Massive Power Shutoffs to Begin Early Wednesday, PG&E Confirms

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PG&E Wildfire Safety Operations Center in San Francisco opened earlier this year to monitor potential wildfire threats and outages in the service area. (Justin Sullivan/Getty Images)

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Updated Tuesday, Oct. 8, 4:20 p.m.

PG&E is warning residents across Northern and Central California of widespread power shutoffs this week that will affect up to 800,000 customers. The preemptive power shutoffs come amid concerns of high fire risk due to gusty winds and dry conditions.

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The utility announced Tuesday that customers in parts of 34 of the state's 58 counties will have their electricity cut between Wednesday morning and Thursday afternoon. The shutoffs will now affect every county in the Bay Area except for San Francisco.

PG&E also confirmed Tuesday afternoon that shutoffs would begin just after midnight and would be done in stages, depending on the local weather in a community. Shutoffs would begin in the northern part of the state. But "the situation is very fluid," said PG&E spokesperson Mayra Tostado, and their meteorologists are tracking the ongoing weather conditions.

Michael Lewis, senior vice president of PG&E's electric operations, said it could take "several days to fully restore power after the weather passes and safety inspections are completed."

Bay Area counties and the total number of estimated customers who may be impacted:

  • Alameda County, including parts of Oakland: 32,680
  • Contra Costa County: 51,310
  • Marin County: 9,855
  • Napa County: 32,124
  • San Mateo County: 14,766
  • Santa Clara County, including parts of San Jose: 38,250
  • Solano County: 32,862
  • Sonoma County: 66,289

PG&E is updating the full list of cities and regions potentially impacted on its website, although its website has been down much of Tuesday afternoon.

The city of Lafayette notified residents by email that they should expect power to be off in Moraga, Orinda and Lafayette starting around 4 a.m. on Wednesday.

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Alameda County also notified residents by email that PG&E would likely be cutting off power to more than 35,000 residences and businesses and that power could be off for up to five days. San Jose has begun attempting to prepare residents for what will be the first major public safety power outage in the city.

Because of the large number of people who could be affected, PG&E has said it may take multiple days to restore power to everyone.

Tostado added that they understand how important it is to have functioning power, but safety is their priority and with the increased risk of fires, "this is the new normal," she said.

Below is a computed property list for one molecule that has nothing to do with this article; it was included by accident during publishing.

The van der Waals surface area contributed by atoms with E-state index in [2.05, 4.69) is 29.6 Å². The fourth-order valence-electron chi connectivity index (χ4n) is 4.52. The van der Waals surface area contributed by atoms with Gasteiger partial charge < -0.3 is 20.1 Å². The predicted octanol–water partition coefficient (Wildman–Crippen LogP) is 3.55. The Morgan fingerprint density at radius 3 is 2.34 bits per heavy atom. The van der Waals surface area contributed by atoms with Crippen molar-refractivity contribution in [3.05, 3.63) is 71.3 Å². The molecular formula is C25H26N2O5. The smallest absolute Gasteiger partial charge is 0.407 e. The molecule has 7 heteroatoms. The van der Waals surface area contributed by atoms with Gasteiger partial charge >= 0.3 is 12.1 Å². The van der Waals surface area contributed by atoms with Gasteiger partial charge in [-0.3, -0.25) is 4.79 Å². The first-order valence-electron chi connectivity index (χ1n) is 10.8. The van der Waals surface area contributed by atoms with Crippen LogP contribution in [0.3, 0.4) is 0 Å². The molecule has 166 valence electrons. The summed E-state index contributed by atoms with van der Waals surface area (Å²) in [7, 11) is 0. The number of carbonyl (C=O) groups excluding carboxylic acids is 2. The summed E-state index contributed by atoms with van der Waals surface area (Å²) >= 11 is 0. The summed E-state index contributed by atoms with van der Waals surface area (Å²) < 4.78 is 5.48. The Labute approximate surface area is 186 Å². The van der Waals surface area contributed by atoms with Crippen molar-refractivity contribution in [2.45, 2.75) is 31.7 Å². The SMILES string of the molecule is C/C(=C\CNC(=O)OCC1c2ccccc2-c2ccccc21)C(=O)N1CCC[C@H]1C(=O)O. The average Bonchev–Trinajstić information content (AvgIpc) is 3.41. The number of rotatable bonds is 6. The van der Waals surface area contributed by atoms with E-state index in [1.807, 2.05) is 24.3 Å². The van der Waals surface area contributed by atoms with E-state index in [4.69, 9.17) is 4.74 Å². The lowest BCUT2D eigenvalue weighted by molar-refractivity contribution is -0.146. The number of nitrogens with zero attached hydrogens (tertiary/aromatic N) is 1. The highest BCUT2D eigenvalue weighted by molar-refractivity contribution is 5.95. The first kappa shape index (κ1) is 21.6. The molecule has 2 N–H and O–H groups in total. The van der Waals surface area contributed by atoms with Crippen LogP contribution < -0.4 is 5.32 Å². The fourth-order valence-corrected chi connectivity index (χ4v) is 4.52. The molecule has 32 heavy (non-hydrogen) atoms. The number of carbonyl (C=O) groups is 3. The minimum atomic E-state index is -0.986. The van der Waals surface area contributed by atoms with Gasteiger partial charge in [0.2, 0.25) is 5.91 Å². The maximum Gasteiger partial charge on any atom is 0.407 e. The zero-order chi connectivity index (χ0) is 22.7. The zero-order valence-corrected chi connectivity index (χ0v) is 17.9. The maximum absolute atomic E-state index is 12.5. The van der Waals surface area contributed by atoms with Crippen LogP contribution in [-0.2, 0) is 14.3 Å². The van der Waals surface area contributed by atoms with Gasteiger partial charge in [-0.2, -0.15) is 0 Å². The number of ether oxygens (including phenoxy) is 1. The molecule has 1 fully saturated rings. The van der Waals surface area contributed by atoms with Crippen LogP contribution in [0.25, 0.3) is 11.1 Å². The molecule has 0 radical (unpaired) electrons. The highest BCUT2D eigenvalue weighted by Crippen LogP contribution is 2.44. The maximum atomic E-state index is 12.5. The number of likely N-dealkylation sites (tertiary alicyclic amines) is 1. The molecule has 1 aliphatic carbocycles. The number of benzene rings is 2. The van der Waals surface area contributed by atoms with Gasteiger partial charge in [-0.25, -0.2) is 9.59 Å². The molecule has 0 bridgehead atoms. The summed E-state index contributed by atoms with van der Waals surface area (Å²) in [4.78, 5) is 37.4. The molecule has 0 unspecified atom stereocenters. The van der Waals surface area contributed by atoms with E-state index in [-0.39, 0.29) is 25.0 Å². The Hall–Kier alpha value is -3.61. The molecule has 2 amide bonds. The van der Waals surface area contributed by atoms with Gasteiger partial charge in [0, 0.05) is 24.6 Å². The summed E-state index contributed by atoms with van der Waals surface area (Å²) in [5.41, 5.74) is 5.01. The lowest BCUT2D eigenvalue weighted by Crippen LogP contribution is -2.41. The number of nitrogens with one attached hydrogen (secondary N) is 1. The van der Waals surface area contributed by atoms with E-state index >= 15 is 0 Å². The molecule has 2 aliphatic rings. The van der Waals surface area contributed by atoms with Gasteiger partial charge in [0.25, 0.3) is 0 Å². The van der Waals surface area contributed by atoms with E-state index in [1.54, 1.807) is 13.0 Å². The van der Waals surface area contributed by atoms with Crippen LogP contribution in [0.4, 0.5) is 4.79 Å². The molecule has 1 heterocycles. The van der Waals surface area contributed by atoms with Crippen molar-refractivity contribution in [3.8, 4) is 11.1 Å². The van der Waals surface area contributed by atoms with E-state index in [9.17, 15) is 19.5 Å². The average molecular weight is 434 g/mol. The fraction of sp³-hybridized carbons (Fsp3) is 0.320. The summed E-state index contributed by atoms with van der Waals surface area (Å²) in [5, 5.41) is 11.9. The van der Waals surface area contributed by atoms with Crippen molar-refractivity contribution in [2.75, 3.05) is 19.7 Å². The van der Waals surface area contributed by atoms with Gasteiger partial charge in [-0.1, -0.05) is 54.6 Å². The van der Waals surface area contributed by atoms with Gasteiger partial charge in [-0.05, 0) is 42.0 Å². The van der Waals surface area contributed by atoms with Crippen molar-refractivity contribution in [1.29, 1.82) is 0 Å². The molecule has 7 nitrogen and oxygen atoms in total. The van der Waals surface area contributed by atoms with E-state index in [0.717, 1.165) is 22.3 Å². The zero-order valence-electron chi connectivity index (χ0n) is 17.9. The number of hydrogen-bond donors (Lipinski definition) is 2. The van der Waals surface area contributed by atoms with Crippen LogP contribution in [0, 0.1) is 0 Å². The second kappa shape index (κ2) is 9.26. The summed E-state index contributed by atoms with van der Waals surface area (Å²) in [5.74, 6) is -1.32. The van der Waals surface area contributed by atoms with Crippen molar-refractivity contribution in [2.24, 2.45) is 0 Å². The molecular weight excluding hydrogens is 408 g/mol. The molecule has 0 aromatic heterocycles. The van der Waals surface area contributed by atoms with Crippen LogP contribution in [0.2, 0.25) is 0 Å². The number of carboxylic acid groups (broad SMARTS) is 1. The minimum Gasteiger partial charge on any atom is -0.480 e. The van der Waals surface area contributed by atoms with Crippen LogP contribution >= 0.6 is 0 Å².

The shutoff warning is by far the largest the utility has issued since it began conducting public safety power shutoffs in 2018.

PG&E's announcement comes amid warnings from the National Weather Service (NWS) of an extreme weather event in communities stretching across northern parts of the state, with some of the windiest conditions of the season starting late Tuesday.

NWS meteorologist Wilfred Pi said winds — especially in the hills and valleys — will start picking up Tuesday night and get much stronger Wednesday and Thursday.

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"The models have been pretty consistent in the last couple of days," he said. "Just the fact that it's been so consistent, it gives us high confidence that this is going to be probably the strongest wind event of the season."

High winds from offshore and low overnight humidity create dangerous conditions for wildfires. A spark can quickly be carried by the wind and ignite additional fires.

In the Bay Area, the NWS issued a red flag warning for the North and East Bay hills, the Santa Cruz Mountains and the North and East Bay valleys beginning at 5 a.m. Wednesday.

"This time of year is typically when the fuels — the grass, the trees, things that burn — are typically the driest," said NWS meteorologist Steve Anderson. "And with the dry air, that just sucks any remaining moisture out of the fuels and makes them much more readily able to catch fire."

The Power Shutoff Program
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The extreme wind will likely peak Wednesday night through early Thursday morning, with gusts of 45 to 55 mph in the North Bay mountains and East Bay hills.

A previous red flag warning this past weekend prompted PG&E to cut power to more than 10,000 customers in the Sierra Nevada foothills on Saturday evening. Power was restored to all of those customers by Sunday afternoon, but many of them could be affected again later this week.

Preemptive shutoffs are part of PG&E's state-mandated wildfire mitigation plan, which aims to cut down on the potential of igniting a fire during high risk periods. You can check PG&E's website and sign up to be notified if the power will be turned off in your area.

Monday's announcement came almost two years after the start of the deadly North Bay fires in which 44 were killed. Since then, fires caused by electrical equipment have killed more than 130 people and burned more than 20,000 homes statewide.

PG&E's equipment has been found responsible for starting the most devastating wildfire in modern California history — last November's Camp Fire in Butte County, which killed 85 people and destroyed nearly 14,000 homes.

This post has been updated.

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